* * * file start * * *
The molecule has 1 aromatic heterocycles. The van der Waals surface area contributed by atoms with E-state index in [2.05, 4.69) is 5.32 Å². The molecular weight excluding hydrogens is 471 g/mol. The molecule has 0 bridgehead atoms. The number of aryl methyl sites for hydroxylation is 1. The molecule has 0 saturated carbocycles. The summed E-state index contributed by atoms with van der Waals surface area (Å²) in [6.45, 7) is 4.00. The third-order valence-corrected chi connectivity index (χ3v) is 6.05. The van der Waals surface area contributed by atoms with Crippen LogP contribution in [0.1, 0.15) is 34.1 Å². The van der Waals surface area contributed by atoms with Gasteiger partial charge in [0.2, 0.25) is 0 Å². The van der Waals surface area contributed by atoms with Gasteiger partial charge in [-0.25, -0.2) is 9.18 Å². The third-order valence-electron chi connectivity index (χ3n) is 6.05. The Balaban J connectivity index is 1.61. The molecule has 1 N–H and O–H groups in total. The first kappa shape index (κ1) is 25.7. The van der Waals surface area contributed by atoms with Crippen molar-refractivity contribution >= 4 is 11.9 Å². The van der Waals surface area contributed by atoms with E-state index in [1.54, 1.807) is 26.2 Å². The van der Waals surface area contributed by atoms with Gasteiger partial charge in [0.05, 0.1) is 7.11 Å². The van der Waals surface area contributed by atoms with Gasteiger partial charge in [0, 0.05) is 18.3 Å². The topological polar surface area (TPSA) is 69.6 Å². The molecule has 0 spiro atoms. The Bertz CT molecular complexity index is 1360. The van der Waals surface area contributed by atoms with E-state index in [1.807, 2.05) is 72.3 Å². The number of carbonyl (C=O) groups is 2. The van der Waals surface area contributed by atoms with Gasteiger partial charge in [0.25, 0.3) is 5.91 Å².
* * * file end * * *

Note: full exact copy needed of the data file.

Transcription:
The molecule has 1 aromatic heterocycles. The van der Waals surface area contributed by atoms with E-state index in [2.05, 4.69) is 5.32 Å². The molecular weight excluding hydrogens is 471 g/mol. The molecule has 0 bridgehead atoms. The number of aryl methyl sites for hydroxylation is 1. The molecule has 0 saturated carbocycles. The summed E-state index contributed by atoms with van der Waals surface area (Å²) in [6.45, 7) is 4.00. The third-order valence-corrected chi connectivity index (χ3v) is 6.05. The van der Waals surface area contributed by atoms with Crippen LogP contribution in [0.1, 0.15) is 34.1 Å². The van der Waals surface area contributed by atoms with Gasteiger partial charge in [0.2, 0.25) is 0 Å². The van der Waals surface area contributed by atoms with Gasteiger partial charge in [-0.25, -0.2) is 9.18 Å². The third-order valence-electron chi connectivity index (χ3n) is 6.05. The Balaban J connectivity index is 1.61. The molecule has 1 N–H and O–H groups in total. The first kappa shape index (κ1) is 25.7. The van der Waals surface area contributed by atoms with Crippen molar-refractivity contribution >= 4 is 11.9 Å². The van der Waals surface area contributed by atoms with E-state index in [1.54, 1.807) is 26.2 Å². The van der Waals surface area contributed by atoms with Gasteiger partial charge in [0.05, 0.1) is 7.11 Å². The van der Waals surface area contributed by atoms with Gasteiger partial charge in [0, 0.05) is 18.3 Å². The topological polar surface area (TPSA) is 69.6 Å². The molecule has 0 spiro atoms. The Bertz CT molecular complexity index is 1360. The van der Waals surface area contributed by atoms with E-state index in [1.807, 2.05) is 72.3 Å². The number of carbonyl (C=O) groups is 2. The van der Waals surface area contributed by atoms with Gasteiger partial charge in [0.25, 0.3) is 5.91 Å².